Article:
Understanding the bloodsucking feeding mechanisms of ticks could result in vaccines against hard-to-treat diseases like Lyme disease.
A sneeze, a cough, a kiss – even a handshake: diseases such as measles, whooping cough and the flu are often passed directly from one person to another in tiny droplets of fluid which contain viruses or bacteria.
However, not all infectious diseases are spread so directly. Some hijack bloodthirsty insects and arachnids, taking the opportunity to infect humans during feeding time.
One such disease risk is the humble tick – an eight-legged parasite often found in Europe’s forests.
If you are bitten by a tick while hill walking this summer, you will probably feel nothing. The trouble is that ticks play host to pathogens which cause Lyme disease, tick-borne encephalitis (TBE), human babesiosis, and many more besides.
Tick-borne diseases can be very serious, particularly if timely treatment is not available or if the victim has a weak immune system. Lyme disease, for example, can cause paralysis if left untreated, while TBE can cause inflammation of the brain and death. Lyme disease can be treated with antibiotics, however TBE is incurable once the symptoms appear.
Ticks perfer shady and humid woodland or forest clearings, and threaten hillwalkers right across Europe, from Great Britain in the west to Russia in the east.
Infection can be all too simple. Ticks latch onto your skin as you brush past a tree or shrub. From there they will find a soft thin area of skin, sink in their proboscis (sucking mouthpart) and begin to feed for several days. The tick then drools saliva into the wound as it feeds, passing infection on to its human host.
Why, you might wonder, do ticks not fall off? Why do humans not brush them away when they feel the bite? Why does the human body’s immune system not block this five-day feeding frenzy?
The answer, said Dr Joppe Hovius, lies in the sophisticated biochemistry of the tick’s saliva.
‘Tick saliva is full of goodies. It has proteins that are like cement and keep it stuck to human skin. It can inhibit the itch reaction, evade the immune system, and even make blood thinner,’ he said.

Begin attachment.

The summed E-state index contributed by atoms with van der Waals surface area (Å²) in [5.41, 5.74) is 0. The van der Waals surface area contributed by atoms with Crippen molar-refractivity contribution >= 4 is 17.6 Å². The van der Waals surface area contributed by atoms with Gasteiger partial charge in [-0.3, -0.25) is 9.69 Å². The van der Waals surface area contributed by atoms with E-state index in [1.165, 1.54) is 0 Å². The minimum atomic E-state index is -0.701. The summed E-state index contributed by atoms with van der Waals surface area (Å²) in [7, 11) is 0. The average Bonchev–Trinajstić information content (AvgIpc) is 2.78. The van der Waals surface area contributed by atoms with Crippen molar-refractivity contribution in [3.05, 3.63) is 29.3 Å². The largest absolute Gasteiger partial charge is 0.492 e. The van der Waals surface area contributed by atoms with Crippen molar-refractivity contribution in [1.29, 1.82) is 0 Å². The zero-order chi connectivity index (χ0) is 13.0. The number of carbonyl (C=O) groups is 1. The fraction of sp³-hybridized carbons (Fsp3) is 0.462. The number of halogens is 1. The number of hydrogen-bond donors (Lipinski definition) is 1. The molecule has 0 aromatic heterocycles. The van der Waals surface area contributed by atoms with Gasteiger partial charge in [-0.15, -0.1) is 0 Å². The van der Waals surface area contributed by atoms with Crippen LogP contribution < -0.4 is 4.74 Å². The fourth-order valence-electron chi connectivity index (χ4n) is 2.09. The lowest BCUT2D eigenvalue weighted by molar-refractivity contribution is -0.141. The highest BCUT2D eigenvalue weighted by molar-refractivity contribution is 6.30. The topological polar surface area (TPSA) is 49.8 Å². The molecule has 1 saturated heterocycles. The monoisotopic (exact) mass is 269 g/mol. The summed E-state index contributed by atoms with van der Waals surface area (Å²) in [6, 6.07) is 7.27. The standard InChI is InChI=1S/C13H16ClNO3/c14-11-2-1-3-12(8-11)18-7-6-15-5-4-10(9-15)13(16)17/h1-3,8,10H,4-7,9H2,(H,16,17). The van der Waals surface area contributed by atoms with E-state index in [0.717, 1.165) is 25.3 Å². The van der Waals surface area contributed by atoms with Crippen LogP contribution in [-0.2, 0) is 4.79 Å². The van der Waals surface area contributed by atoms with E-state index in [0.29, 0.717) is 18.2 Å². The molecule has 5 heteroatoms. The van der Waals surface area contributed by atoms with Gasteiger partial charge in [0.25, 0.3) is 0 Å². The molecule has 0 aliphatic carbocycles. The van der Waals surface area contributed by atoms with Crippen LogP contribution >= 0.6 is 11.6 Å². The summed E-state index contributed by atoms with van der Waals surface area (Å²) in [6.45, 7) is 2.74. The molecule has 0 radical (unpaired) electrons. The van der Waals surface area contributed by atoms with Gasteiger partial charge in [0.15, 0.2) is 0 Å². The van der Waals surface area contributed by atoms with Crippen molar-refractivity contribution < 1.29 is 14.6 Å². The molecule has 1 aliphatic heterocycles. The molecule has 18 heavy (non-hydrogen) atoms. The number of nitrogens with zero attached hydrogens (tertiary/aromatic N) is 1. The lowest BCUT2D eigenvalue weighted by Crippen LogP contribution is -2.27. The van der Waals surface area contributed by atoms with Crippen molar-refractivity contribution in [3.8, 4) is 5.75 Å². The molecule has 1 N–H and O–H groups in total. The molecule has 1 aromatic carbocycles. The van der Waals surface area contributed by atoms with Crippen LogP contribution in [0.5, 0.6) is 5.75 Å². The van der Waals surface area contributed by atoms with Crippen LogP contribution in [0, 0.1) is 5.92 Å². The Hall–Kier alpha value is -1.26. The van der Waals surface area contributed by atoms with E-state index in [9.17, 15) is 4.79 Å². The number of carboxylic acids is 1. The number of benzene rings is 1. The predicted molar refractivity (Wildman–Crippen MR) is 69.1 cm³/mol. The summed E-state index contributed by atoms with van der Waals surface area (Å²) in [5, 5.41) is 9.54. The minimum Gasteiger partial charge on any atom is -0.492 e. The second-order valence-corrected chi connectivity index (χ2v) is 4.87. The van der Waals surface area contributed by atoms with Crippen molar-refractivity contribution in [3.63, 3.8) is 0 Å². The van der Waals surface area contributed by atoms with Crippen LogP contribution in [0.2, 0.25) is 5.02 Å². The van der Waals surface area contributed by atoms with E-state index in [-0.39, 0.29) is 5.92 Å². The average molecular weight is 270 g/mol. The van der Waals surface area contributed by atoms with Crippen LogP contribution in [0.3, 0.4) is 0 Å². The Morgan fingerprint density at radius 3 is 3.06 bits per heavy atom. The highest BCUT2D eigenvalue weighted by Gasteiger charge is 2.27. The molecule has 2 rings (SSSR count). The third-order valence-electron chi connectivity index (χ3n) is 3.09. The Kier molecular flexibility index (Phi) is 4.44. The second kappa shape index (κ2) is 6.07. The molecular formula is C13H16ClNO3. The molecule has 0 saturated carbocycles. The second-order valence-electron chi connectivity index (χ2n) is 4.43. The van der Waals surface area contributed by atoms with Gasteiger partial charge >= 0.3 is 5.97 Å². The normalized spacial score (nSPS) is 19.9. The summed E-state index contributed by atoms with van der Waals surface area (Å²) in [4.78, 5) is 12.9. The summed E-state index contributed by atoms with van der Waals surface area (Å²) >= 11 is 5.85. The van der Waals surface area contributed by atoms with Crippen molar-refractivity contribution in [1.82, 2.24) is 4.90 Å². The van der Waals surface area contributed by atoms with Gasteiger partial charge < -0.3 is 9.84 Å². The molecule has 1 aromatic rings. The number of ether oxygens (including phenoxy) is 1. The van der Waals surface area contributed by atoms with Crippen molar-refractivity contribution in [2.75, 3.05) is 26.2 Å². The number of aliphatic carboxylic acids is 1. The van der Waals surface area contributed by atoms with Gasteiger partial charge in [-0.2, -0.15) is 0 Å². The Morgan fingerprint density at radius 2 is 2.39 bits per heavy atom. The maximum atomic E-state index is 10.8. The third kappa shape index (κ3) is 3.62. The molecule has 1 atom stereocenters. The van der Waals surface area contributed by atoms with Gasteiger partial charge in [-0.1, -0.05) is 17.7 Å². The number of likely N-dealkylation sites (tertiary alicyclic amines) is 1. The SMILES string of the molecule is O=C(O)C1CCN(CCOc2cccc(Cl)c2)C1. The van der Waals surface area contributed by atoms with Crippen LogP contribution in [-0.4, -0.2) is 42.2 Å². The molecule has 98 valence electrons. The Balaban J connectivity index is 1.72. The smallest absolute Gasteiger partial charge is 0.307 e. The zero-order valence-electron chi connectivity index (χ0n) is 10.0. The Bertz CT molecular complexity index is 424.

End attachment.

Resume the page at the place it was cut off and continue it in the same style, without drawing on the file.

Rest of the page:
‘Tick saliva is full of goodies. It has proteins that are like cement and keep it stuck to human skin. It can inhibit the itch reaction, evade the immune system, and even make blood thinner.’
Dr Joppe Hovius, Infectious Diseases Consultant, Academic Medical Center, Amsterdam
Dr Hovius, an infectious diseases consultant at the Academic Medical Center (AMC) in Amsterdam, is leading the EU-funded ANTIDotE project which aims to study the mechanisms of tick feeding, and use this knowledge to develop new vaccines.
The project is in its early stages, so a wide range of tick proteins could be in the firing line. One possibility for vaccine development would be to develop antibodies against a tick protein that suppresses the human immune system during feeding.
Another option would be to neutralise the tick’s natural anticoagulant – which prevents the host’s blood from thickening and forming protective scabs.
‘We are focusing on three tick-borne diseases – Lyme disease, TBE and human babesiosis – but our work could be extrapolated to others,’ Dr Hovius said.
The target diseases are caused by a bacterium, a virus, and a parasite, respectively, but all three piggyback on the tick’s feeding mechanism.
‘We aim for a single vaccine that is capable of preventing transmission to humans either by interfering with transmission or by interfering with tick feeding,’ Dr Hovius explained.
Dr Joppe Hovius, the coordinator of the ANTIDotE project, with a tube containing ticks. © Ivar PelThere are already vaccines against TBE, but the number of people who opt to be vaccinated is low in most European countries. The researchers think that if a single vaccine could protect against a range of diseases at once, uptake rates might increase.
Ticks need to feed on blood in order to reproduce. A vaccine which disrupted tick feeding or the reproductive cycle could bring down the total population of ticks, whereas a vaccine that allowed feeding but prevented diseases from passing to humans would only reduce the number of infections.
But a human vaccine is not the only option ANTIDotE is exploring. It may also be feasible to use a vaccine in wildlife, delivering it to other animals on which the tick feeds, thereby reducing numbers. Fewer ticks mean fewer humans will become victims of tick-borne illnesses.
A combination of human and animal vaccines is another possibility – with perhaps a transmission-blocking vaccine in humans and a tick-feeding vaccine for wildlife – but it will take several years before the solution emerges. The researchers plan to bring together a range of experts to discuss the future exploitation and implementation of anti-tick vaccines in health systems.
Researchers are also examining other disease carriers such as sand flies which spread leishmaniasis disease and the chandipura virus, a deadly cousin of rabies, or tsetse flies which spread human African trypanosomiasis, also known as sleeping sickness.